The Recruiting Equation: Removing Luck with Video

Former Cal defensive specialist Erin Freeman reflects on seizing opportunity in recruiting through video, and how video can positively impact performance.

For former University of California-Berkeley standout Erin Freeman, a defensive specialist for the Golden Bears from 2010-2012, getting an opportunity to play at the next level when she was in high school almost felt like a bit of an accident. “Cal was actually watching a player on the other side of the court at a tournament,” said Freeman. “Basically, they saw me on the other side and got kind of excited about me.

“That’s not the reality for most people - being at the right place at the right time. There are so many factors that impact the recruiting process and you don’t want to leave it to chance.”

Using Video to Break the Ice

Freeman was offered a spot as a recruited walk-on the following weekend when head coach Rich Feller came to a tournament to see her play firsthand, but times have changed since Freeman was a recruitable athlete. The process of recruiting occurs earlier now than ever before, and it’s important to utilize the tools you have at your disposal. Otherwise you might get left behind.

“You want to take control of your recruiting process."

“Hudl gives you the ability to hone in what’s important for you as a player and also as a student,” said Freeman. “You can reach out and connect with those coaches on a much more personal level than if you were just sending them a blanket email without a highlight video or without footage. It puts a face to your name, it can excite them and make them respond.”

Your first point of contact with a college is like a first interview for a job - you want to grab their attention while portraying the kind of person that’s going to be joining their program. It’s more than just blasting your resume out and hoping someone will respond. “You want to take control of your recruiting process, and what I love is that this puts the ownership on the player for them to really think about what’s important for them and to go down that road,” said Freeman.

“You can take the ownership, create your highlights and find your best moments and this has all the tools you can use to do that.”

If anything, video can only help increase your exposure. For some it might be their ambition to play across the country, while others might be more comfortable staying close to home. “I grew up 30 minutes away from Cal,” said Freeman. “If you want to play somewhere across the country you have to use video to increase reach and get noticed.”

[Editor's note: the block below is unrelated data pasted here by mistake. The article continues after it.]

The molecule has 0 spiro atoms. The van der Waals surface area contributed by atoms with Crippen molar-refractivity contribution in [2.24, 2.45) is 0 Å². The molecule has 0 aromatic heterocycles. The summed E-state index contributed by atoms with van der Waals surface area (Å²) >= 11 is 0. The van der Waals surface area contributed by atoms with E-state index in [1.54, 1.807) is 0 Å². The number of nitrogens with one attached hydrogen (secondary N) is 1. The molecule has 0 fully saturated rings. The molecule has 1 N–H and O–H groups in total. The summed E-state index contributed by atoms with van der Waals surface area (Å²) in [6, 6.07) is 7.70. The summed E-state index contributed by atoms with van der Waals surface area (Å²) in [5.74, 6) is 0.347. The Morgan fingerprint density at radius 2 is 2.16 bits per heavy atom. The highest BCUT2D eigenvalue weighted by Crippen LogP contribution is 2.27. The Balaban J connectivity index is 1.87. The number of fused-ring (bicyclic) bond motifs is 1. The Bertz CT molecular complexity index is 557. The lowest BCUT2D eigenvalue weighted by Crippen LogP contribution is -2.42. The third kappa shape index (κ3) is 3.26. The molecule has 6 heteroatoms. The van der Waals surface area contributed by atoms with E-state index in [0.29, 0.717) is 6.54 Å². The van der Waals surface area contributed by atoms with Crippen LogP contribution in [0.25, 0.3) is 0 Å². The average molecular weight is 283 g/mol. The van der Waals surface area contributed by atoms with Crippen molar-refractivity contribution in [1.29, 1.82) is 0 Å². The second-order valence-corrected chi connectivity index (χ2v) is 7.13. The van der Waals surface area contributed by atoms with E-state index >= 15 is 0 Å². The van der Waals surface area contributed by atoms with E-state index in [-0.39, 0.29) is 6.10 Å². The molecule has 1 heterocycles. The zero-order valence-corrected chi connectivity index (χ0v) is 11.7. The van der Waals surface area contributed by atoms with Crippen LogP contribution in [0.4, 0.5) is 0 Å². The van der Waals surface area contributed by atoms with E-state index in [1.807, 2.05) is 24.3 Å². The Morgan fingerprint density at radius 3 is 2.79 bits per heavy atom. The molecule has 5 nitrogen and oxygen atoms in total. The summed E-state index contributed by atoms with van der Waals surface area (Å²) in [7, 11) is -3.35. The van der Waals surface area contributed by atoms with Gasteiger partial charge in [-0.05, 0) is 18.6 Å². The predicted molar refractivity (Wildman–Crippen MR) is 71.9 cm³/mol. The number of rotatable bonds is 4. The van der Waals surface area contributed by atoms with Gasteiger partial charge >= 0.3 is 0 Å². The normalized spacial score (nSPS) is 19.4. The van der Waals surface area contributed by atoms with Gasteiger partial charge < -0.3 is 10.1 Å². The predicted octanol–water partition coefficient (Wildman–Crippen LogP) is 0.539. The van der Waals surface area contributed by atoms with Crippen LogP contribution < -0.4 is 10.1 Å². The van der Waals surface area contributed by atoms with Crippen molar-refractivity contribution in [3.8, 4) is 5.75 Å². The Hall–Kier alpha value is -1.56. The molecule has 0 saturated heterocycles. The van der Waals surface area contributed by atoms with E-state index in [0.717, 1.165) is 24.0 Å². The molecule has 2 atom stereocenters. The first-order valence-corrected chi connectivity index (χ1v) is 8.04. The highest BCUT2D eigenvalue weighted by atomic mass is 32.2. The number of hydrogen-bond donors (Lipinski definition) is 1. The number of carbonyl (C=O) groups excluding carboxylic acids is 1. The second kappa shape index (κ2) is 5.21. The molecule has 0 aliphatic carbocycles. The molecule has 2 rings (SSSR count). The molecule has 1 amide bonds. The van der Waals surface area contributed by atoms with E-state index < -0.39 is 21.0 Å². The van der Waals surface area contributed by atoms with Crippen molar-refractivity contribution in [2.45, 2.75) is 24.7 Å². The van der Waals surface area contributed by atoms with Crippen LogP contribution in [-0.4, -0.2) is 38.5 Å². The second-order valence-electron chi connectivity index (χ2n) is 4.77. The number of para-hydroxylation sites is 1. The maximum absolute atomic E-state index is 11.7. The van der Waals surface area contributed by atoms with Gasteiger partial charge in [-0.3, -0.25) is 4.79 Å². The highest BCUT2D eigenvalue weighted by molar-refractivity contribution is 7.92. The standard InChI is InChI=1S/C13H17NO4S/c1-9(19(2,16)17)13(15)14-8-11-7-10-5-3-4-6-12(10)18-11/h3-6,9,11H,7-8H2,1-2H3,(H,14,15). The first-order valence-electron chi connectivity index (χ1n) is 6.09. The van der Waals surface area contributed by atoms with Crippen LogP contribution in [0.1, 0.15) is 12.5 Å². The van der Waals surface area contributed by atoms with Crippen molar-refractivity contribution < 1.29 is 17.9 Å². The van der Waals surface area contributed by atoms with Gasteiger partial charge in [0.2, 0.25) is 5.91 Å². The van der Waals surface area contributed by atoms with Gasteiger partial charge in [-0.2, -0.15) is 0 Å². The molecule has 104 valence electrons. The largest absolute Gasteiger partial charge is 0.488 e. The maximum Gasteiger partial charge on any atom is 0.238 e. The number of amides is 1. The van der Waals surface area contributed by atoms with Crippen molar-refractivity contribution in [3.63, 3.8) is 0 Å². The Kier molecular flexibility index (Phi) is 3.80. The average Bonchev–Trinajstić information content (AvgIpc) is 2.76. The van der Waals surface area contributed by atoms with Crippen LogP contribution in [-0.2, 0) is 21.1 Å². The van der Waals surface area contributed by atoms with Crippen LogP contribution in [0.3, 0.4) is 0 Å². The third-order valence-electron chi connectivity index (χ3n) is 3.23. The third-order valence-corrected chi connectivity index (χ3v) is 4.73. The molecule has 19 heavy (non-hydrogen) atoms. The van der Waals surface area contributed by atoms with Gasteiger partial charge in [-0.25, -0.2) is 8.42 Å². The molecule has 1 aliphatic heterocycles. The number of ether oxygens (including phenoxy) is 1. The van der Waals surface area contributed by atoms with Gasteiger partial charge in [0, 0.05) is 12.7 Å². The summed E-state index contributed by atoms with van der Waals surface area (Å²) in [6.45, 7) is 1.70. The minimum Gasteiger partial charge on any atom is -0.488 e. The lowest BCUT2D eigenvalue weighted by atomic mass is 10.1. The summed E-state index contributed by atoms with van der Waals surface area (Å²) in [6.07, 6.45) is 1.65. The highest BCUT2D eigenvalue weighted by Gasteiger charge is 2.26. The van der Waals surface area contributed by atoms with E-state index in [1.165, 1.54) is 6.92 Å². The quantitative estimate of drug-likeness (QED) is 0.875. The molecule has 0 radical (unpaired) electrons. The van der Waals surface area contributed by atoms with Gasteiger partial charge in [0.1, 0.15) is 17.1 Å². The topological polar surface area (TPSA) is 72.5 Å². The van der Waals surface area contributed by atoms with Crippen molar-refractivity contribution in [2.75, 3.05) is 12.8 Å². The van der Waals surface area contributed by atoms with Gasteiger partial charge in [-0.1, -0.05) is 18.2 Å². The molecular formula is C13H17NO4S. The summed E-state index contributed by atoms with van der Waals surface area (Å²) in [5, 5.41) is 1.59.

Furthering Development through Film Study

Getting to college is one thing, but excelling is an entirely different beast. Freeman’s use of video accelerated her development on the court as a freshman. And she had to learn on the fly - Freeman’s exposure to video was virtually non-existent in high school. “All of a sudden we’re watching every single play and we have stats on every single touch on the ball,” said Freeman. “Transitioning to digesting that information and being able to use it is really challenging, especially in a quick amount of time. I remember even scouting, I had no idea how to do that until I got there and it took me an entire year to figure that out.”

“For younger players, it’s even more important."

As a defensive specialist, serve-receive is an essential part of the game. As is often the case, Freeman relied on her athleticism to get her through her younger years. Once players transition to college, however, athleticism isn’t enough to get by. That’s when technical development is paramount. “When I got to Cal, one of my coaches told me that my fundamentals were a disaster,” said Freeman. “We spent so much time watching how I was passing and how I was moving, which was really hard at first, but once I got it because I had watched all that video it really clicked and I could work to change.”

Her development by utilizing video helped her see the court her freshman year, and ultimately led to get a pivotal role during Cal’s run at a National Championship in 2010. The benefits of video are clearer now for Freeman, and it’s use at lower levels of the game is becoming more and more prevalent. “If you take a setter and imagine their line of vision, it’s going to push them, when they’re watching this video back to actually see how the defense on the other side is positioning themselves,” said Freeman. “For younger players, it’s even more important.

“They’re now aware of what’s going on on a larger scale and can bring it into their game in the moment.”